[WEB SECURITY] Closing web sites due to legislation

MustLive mustlive at websecurity.com.ua
Sat Jul 7 16:50:43 EDT 2012


Hi Pawel!

Thanks for your point. Here are few thoughts.

> The point is that everyone on this list can actually have their voice
> heard at two levels at least:

This is only in case when legislators are listening to citizens ;-). For
example, our legislators aren't like very much to listen to people's
opinion. So it'll depend on situation in specific country.

> 1) EU public consultation - this is now closed for the e-privacy
> directive, but...
> 2) EU directive needs to be implemented at national level - and this is
> happening now

You've said that in Poland the second part of this process is going on and
you've took part in it. At different sites, where I have read about this law
(some information was on mentioned by me earlier
http://www.ico.gov.uk/for_organisations/privacy_and_electronic_communications/the_guide/cookies.aspx),
it was stated that this EU directive was released already in 2009 (EU Cookie
Directive 2009/136/EC) and for implementation on national level was given
some time. And this time already gone, at least in UK, about which was the
most information which I found, the directive was implemented in May 2011
and one year was given for web sites for adoption. And since 26th of May
2012 the law officially started to work in UK. So for them everything is
finished with consultation and implementation. Do you want to say, that
there is still not made an implementation of this law in Poland and how long
it will take?

The interesting is that ICO updated information about Cookie Law at their
site. In June 2012, European data protection authorities adopted an opinion, 
which clarifies that some cookie uses might be exempt from the requirement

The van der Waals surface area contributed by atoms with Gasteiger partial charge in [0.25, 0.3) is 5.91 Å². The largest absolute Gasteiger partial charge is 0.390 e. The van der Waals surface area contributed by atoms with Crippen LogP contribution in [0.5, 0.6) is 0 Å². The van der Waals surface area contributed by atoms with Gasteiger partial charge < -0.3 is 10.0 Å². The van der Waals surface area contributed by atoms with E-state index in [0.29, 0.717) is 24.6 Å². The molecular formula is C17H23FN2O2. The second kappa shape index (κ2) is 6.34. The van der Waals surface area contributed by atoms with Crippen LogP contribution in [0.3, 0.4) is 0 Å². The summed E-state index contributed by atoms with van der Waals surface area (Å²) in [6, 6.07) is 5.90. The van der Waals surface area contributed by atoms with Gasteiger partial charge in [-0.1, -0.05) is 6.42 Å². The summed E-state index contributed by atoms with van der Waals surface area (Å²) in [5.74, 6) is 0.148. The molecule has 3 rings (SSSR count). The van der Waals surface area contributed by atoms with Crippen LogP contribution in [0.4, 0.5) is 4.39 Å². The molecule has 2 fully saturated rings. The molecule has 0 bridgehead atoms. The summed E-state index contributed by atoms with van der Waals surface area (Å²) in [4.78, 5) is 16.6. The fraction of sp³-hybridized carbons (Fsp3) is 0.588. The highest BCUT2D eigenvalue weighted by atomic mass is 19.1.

to gain consent.

P.S.

Guys, as you can see from the list of different laws for fining or closing
web sites due to legislation, which I published to the list - #1
(http://lists.webappsec.org/pipermail/websecurity_lists.webappsec.org/2012-June/008400.html)
and #2
(http://lists.webappsec.org/pipermail/websecurity_lists.webappsec.org/2012-June/008418.html)
 - there are not only IT related laws. So web sites can be fined or closed
as due to IT related laws ("cookie law" is strictly Internet related law),
as due to others laws (such as copyright violation or spreading of forbidden
materials, which concerns both online and offline sphere).

Best wishes & regards,
Eugene Dokukin aka MustLive
Administrator of Websecurity web site
http://websecurity.com.ua

Pawel Krawczyk pawel.krawczyk at hush.com
Wed Jun 6 16:08:06 EDT 2012

> On Wednesday, June 06, 2012 at 7:46 PM, Pavol Luptak <pavol.luptak at
> nethemba.com> wrote:
>
> >Yes. And it will be another regulation that makes the EU less
> >competitive
> >(for Internet portal, business, ..) compared to the other non-
> >regulated world.
>
> Fully agreed, but the EU law is not given by gods :)  The point is that
> everyone on this list can actually have their voice heard at two levels at
> least:
>
> 1) EU public consultation - this is now closed for the e-privacy
> directive, but...
> 2) EU directive needs to be implemented at national level - and this is
> happening now
>
> Here's a very important role for technical experts and organisations to
> participate in your government's public consultation (with or without
> solicitation); in Poland a number of experts (including myself) sent their
> opinnions against this regulation that somewhat balanced paranoid and
> clueless voices of "privacy protectors". It the first place it gives your
> government a reason to soften the interpretation of the directive, second
> it gives them a reason to lobby against the directive in Brussels.
>
> -- 
> Pawel Krawczyk, CISSP
> http://ipsec.pl http://echelon.pl
> +48 602 776959






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